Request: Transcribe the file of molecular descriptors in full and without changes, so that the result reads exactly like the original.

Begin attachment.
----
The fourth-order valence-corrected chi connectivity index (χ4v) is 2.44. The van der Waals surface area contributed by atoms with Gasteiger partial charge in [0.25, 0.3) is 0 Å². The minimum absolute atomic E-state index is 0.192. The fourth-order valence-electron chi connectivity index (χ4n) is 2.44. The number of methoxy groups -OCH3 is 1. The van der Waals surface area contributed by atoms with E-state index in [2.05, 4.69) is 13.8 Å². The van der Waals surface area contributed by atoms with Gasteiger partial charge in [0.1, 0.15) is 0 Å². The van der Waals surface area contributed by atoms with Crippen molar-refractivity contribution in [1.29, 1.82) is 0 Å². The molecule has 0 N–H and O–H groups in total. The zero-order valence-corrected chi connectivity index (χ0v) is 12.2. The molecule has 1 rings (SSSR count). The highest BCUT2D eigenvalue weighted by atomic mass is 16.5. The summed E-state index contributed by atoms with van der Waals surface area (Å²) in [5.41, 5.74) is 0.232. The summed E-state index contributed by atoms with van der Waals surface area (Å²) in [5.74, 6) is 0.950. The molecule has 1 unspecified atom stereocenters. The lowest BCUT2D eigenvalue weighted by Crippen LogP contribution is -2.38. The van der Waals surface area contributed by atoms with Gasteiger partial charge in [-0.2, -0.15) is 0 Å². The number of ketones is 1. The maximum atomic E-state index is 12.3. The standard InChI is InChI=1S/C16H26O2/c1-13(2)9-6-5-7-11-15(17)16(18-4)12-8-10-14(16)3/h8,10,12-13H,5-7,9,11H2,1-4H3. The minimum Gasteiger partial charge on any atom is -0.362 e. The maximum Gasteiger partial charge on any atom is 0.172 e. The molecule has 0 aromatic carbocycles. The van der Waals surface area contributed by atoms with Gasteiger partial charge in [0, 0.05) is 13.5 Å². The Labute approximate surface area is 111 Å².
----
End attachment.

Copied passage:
The fourth-order valence-corrected chi connectivity index (χ4v) is 2.44. The van der Waals surface area contributed by atoms with Gasteiger partial charge in [0.25, 0.3) is 0 Å². The minimum absolute atomic E-state index is 0.192. The fourth-order valence-electron chi connectivity index (χ4n) is 2.44. The number of methoxy groups -OCH3 is 1. The van der Waals surface area contributed by atoms with E-state index in [2.05, 4.69) is 13.8 Å². The van der Waals surface area contributed by atoms with Gasteiger partial charge in [0.1, 0.15) is 0 Å². The van der Waals surface area contributed by atoms with Crippen molar-refractivity contribution in [1.29, 1.82) is 0 Å². The molecule has 0 N–H and O–H groups in total. The zero-order valence-corrected chi connectivity index (χ0v) is 12.2. The molecule has 1 rings (SSSR count). The highest BCUT2D eigenvalue weighted by atomic mass is 16.5. The summed E-state index contributed by atoms with van der Waals surface area (Å²) in [5.41, 5.74) is 0.232. The summed E-state index contributed by atoms with van der Waals surface area (Å²) in [5.74, 6) is 0.950. The molecule has 1 unspecified atom stereocenters. The lowest BCUT2D eigenvalue weighted by Crippen LogP contribution is -2.38. The van der Waals surface area contributed by atoms with Gasteiger partial charge in [-0.2, -0.15) is 0 Å². The number of ketones is 1. The maximum atomic E-state index is 12.3. The standard InChI is InChI=1S/C16H26O2/c1-13(2)9-6-5-7-11-15(17)16(18-4)12-8-10-14(16)3/h8,10,12-13H,5-7,9,11H2,1-4H3. The minimum Gasteiger partial charge on any atom is -0.362 e. The maximum Gasteiger partial charge on any atom is 0.172 e. The molecule has 0 aromatic carbocycles. The van der Waals surface area contributed by atoms with Gasteiger partial charge in [0, 0.05) is 13.5 Å². The Labute approximate surface area is 111 Å².